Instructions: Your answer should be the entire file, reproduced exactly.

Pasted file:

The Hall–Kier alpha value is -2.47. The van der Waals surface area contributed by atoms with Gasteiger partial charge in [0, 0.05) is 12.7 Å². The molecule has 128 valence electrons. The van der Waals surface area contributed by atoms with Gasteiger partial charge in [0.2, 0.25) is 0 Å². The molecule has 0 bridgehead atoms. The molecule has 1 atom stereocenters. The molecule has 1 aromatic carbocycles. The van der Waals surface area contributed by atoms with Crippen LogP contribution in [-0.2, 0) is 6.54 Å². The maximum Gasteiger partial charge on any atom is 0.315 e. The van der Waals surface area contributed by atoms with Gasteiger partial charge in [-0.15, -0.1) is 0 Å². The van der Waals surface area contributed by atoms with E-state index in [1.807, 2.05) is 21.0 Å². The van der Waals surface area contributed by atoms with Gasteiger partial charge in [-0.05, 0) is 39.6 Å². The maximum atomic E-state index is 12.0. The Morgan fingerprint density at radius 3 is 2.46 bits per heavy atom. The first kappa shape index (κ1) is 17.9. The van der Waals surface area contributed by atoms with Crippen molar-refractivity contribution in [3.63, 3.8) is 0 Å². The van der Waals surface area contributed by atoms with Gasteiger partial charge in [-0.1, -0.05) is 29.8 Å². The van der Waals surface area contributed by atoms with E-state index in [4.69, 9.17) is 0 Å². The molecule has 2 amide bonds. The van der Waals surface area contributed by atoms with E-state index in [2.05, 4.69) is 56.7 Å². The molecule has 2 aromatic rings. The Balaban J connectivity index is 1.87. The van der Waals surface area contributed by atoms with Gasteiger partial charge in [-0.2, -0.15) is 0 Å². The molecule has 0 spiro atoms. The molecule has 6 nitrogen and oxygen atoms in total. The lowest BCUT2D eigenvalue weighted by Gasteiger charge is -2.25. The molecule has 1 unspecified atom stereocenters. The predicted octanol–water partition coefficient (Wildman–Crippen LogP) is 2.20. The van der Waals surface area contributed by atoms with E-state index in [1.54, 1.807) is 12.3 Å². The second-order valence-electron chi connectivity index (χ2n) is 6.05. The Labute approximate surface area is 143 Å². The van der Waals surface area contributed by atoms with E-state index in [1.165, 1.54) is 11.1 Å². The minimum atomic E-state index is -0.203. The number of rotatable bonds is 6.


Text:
The Hall–Kier alpha value is -2.47. The van der Waals surface area contributed by atoms with Gasteiger partial charge in [0, 0.05) is 12.7 Å². The molecule has 128 valence electrons. The van der Waals surface area contributed by atoms with Gasteiger partial charge in [0.2, 0.25) is 0 Å². The molecule has 0 bridgehead atoms. The molecule has 1 atom stereocenters. The molecule has 1 aromatic carbocycles. The van der Waals surface area contributed by atoms with Crippen LogP contribution in [-0.2, 0) is 6.54 Å². The maximum Gasteiger partial charge on any atom is 0.315 e. The van der Waals surface area contributed by atoms with Gasteiger partial charge in [-0.15, -0.1) is 0 Å². The van der Waals surface area contributed by atoms with E-state index in [1.807, 2.05) is 21.0 Å². The van der Waals surface area contributed by atoms with Gasteiger partial charge in [-0.05, 0) is 39.6 Å². The maximum atomic E-state index is 12.0. The Morgan fingerprint density at radius 3 is 2.46 bits per heavy atom. The first kappa shape index (κ1) is 17.9. The van der Waals surface area contributed by atoms with Crippen molar-refractivity contribution in [3.63, 3.8) is 0 Å². The van der Waals surface area contributed by atoms with Gasteiger partial charge in [-0.1, -0.05) is 29.8 Å². The van der Waals surface area contributed by atoms with E-state index in [4.69, 9.17) is 0 Å². The molecule has 2 amide bonds. The van der Waals surface area contributed by atoms with E-state index in [2.05, 4.69) is 56.7 Å². The molecule has 2 aromatic rings. The Balaban J connectivity index is 1.87. The van der Waals surface area contributed by atoms with Gasteiger partial charge in [-0.2, -0.15) is 0 Å². The molecule has 0 spiro atoms. The molecule has 6 nitrogen and oxygen atoms in total. The lowest BCUT2D eigenvalue weighted by Gasteiger charge is -2.25. The molecule has 1 unspecified atom stereocenters. The predicted octanol–water partition coefficient (Wildman–Crippen LogP) is 2.20. The van der Waals surface area contributed by atoms with E-state index in [1.54, 1.807) is 12.3 Å². The second-order valence-electron chi connectivity index (χ2n) is 6.05. The Labute approximate surface area is 143 Å². The van der Waals surface area contributed by atoms with E-state index in [1.165, 1.54) is 11.1 Å². The minimum atomic E-state index is -0.203. The number of rotatable bonds is 6.